Wild Beasts’ support for the evening, Fryars (aka Benjamin Garrett) opened with an intriguing first track entitled On Your Own. An odd choice maybe, but the mixture of rich, plodding bass, eerie space synth and melancholy lyrics struck a chord, and as the set gathered momentum and pace it felt like I and the audience around me had been gathered together on some strange wave of ambient electronica. Sad, yet joyous, it was a wave I could happily have surfed for another hour had it not been for the imminent entrance of the main act.
As a fan of Wild Beasts, I was looking forward to seeing them live. But - I’ll be honest - I was slightly concerned that Hayden Thorpe’s voice would eventually grate in a live performance, and sadly this was partially the case: Hayden himself has described his falsetto singing style as “like Marmite” and though I appreciated the sound of it for a while, after a few songs the melodies and vocal arrangements started to sound very similar. To make things worse, the bass levels in the auditorium were overzealous, and rather than enhancing songs, served only to irritate and distract me from the music.
On the whole, though, I enjoyed the gig, and much of the set was worthy of praise. The more enjoyable moments of the night happened when the Beasts found their groove and Thorpe embraced the often neglected middle area of his vocal range.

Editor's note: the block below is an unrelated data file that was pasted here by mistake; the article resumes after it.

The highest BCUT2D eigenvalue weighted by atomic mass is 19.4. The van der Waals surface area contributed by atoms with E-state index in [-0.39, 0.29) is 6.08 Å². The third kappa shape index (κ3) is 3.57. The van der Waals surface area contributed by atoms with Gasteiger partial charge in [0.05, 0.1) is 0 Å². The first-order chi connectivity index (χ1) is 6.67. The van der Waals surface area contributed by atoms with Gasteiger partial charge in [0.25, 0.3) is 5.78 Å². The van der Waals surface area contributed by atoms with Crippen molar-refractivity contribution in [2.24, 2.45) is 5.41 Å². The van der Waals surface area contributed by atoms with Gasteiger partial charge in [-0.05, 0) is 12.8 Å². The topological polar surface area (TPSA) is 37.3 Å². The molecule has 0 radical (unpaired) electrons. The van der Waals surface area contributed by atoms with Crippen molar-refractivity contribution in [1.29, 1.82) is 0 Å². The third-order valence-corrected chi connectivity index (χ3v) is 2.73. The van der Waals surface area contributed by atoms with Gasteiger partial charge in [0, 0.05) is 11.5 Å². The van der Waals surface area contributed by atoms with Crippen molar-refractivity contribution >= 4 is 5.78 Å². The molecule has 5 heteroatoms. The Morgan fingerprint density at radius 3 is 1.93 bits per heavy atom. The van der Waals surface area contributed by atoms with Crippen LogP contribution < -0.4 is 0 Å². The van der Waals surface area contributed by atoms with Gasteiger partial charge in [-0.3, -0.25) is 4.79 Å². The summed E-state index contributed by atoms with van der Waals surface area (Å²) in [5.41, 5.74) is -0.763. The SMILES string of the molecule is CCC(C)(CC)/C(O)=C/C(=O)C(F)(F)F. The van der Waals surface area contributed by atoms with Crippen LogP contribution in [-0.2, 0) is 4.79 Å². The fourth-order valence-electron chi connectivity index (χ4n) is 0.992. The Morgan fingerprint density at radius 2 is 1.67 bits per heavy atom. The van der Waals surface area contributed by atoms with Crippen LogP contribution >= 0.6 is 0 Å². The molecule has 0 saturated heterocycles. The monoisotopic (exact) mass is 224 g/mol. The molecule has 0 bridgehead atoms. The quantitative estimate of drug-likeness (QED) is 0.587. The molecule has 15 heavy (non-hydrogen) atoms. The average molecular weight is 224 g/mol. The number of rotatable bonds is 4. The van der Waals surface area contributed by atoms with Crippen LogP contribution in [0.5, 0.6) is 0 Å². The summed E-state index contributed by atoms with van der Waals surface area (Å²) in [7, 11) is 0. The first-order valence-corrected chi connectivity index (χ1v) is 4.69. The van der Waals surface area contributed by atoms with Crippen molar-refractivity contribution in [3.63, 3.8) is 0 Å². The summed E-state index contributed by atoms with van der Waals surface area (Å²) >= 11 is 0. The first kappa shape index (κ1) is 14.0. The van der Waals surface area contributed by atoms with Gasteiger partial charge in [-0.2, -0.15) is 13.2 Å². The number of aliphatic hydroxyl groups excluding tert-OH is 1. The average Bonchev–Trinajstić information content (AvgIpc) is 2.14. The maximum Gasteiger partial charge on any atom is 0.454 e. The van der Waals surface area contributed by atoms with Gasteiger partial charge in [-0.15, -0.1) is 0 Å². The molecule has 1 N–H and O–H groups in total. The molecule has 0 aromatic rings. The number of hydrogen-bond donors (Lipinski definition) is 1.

The Beasts performed songs from all three of their existing albums – including old favourites like Hooting and Howling and All The King’s Men – along with some newer, and in my opinion more exciting, songs from their upcoming fourth album.
It was in these newer tunes that I felt the Beasts sounded best, with Thorpe and fellow singer Tom Fleming sharing vocal duties more intuitively and the whole band finding a groove where the music seemed less contrived and somehow more organic. Admittedly there are elements of the new sound which would have probably seemed a lot newer in 1985, but there is always that distinctive Wild Beasts sound that refuses to hide beneath all of the gutsy electronic flourishes – and if they can somehow blend all of these sounds more seamlessly for their next studio album I’ll be among the first to download a copy.